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Clean Diesel Technologies in Fuel Borne Catalyst Agreement with Fleetguard

Clean Diesel Technologies (CDT) has signed a blending and distribution agreement with Fleetguard, Inc., a business unit of Cummins Inc. (CMI), for the sale of Platinum Plus Fuel-Borne Catalyst (FBC) in North America and international markets.

Under the terms of the agreement, Fleetguard will purchase Platinum Plus FBC concentrate from Clean Diesel for blending into finished products for sale to distributors and end users in the on-highway, off-road, marine and power generation markets.

Platinum Plus is a bimetallic platinum/cerium kerosene-based fuel additive used at 4–8 ppm metal in fuel that:

  • Improves fuel economy between 3%–8%

  • Reduces PM emissions by 10–20% (30%–50% when combined with an oxidizer, 95% when combined with filter)

  • Reduces HC and CO emissions by 10%–30% (50% when combined with an oxidizer)

  • Lowers filter regeneration temperature to 300º–350° C.

CDT’s prototype on-board doser being developed with Fleetguard

Presently, there are three options for adding the fuel catalyst: the operator can add it manually to a fuel tank; a fueling station can use a dosing system to add the FBC as the fuel is pumped; or the fuel supplier can pre-mix the additive into the supply delivered to fueling stations.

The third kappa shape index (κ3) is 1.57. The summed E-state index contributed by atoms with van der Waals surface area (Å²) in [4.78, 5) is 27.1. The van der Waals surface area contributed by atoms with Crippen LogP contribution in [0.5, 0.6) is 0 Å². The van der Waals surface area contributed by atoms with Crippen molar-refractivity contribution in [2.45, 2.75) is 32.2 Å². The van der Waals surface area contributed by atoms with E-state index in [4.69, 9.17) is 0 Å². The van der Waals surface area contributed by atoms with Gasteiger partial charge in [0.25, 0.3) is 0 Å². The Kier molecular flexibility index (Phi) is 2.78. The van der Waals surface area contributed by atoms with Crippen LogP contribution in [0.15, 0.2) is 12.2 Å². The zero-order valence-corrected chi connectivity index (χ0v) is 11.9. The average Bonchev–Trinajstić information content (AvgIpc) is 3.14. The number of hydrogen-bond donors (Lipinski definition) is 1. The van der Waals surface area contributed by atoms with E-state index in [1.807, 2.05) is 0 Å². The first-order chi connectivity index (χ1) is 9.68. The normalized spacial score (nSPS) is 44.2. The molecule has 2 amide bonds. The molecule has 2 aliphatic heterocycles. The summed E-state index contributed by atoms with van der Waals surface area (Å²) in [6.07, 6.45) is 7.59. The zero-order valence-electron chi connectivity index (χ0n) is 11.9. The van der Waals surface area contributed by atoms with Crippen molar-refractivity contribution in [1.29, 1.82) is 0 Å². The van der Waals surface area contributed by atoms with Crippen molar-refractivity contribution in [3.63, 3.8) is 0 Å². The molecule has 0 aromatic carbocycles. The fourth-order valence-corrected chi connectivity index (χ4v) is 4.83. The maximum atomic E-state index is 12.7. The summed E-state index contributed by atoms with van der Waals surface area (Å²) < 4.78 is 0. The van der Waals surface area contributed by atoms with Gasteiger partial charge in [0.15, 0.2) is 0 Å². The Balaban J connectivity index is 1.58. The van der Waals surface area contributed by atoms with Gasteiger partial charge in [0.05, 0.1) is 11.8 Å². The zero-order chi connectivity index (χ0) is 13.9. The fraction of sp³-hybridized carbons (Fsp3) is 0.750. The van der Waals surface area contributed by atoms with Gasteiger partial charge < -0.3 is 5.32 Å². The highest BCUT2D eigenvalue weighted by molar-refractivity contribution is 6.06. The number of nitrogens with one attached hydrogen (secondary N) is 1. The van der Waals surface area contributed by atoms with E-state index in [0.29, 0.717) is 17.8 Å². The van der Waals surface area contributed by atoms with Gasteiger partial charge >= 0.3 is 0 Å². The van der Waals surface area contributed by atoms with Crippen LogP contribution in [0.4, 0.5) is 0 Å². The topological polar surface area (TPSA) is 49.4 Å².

Clean Diesel and Fleetguard are also cooperating on a fourth option: a new on-board delivery system developed by Fleetguard that incorporates reservoir of FBC into the engine’s fuel filter.

This system will release the FBC into the fuel as it is pumped through the fuel filter on its way to the engine. The dosing system will require no action by the vehicle operator other than having the filter replaced during scheduled maintenance.

Initially targeted at the retrofit market, Clean Diesel is also conducting programs using Platinum Plus FBC in advanced engines with exhaust gas recirculation (EGR) and soot filters to achieve the EPA 2007 emissions standards. The company anticipates that the FBC will allow lower platinum loadings on after-treatment devices, reduce fuel economy penalties of new low-emissions engines, and improve low-temperature regeneration of soot filters in difficult medium-duty urban drive conditions.



richard schumacher

Does something downstream capture the platinum and cerium from the exhaust? Or does it just go into the air?


Both plantinum and cerium will be present in the exhaust. As an aside, studies have show an increase in platinum group element concentrations in ambient air and dust since the introduction of catalytic converters.

According to CARB, catalytic converters contribute more platinum into the environment than other industrial sources.

Long-term effects of both nanoparticulate cerium oxide and platium are poorly understood at this point.

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